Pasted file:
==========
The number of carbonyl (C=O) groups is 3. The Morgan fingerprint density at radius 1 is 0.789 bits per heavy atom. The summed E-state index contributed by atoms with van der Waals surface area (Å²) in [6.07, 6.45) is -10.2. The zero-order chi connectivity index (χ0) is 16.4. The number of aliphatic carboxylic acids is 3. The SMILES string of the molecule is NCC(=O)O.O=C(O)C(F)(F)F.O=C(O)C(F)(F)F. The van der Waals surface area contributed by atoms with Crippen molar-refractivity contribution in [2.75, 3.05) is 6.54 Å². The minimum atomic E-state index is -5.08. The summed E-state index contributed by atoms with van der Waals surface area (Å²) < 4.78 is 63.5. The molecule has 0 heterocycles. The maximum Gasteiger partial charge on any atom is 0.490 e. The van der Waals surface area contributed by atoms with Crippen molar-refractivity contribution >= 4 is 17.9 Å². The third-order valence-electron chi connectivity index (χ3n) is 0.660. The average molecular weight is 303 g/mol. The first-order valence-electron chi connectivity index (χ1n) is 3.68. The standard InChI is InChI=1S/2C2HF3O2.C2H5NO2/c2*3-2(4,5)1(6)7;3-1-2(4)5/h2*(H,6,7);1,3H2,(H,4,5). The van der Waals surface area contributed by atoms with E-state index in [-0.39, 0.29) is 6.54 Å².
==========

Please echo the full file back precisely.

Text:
The number of carbonyl (C=O) groups is 3. The Morgan fingerprint density at radius 1 is 0.789 bits per heavy atom. The summed E-state index contributed by atoms with van der Waals surface area (Å²) in [6.07, 6.45) is -10.2. The zero-order chi connectivity index (χ0) is 16.4. The number of aliphatic carboxylic acids is 3. The SMILES string of the molecule is NCC(=O)O.O=C(O)C(F)(F)F.O=C(O)C(F)(F)F. The van der Waals surface area contributed by atoms with Crippen molar-refractivity contribution in [2.75, 3.05) is 6.54 Å². The minimum atomic E-state index is -5.08. The summed E-state index contributed by atoms with van der Waals surface area (Å²) < 4.78 is 63.5. The molecule has 0 heterocycles. The maximum Gasteiger partial charge on any atom is 0.490 e. The van der Waals surface area contributed by atoms with Crippen molar-refractivity contribution >= 4 is 17.9 Å². The third-order valence-electron chi connectivity index (χ3n) is 0.660. The average molecular weight is 303 g/mol. The first-order valence-electron chi connectivity index (χ1n) is 3.68. The standard InChI is InChI=1S/2C2HF3O2.C2H5NO2/c2*3-2(4,5)1(6)7;3-1-2(4)5/h2*(H,6,7);1,3H2,(H,4,5). The van der Waals surface area contributed by atoms with E-state index in [-0.39, 0.29) is 6.54 Å².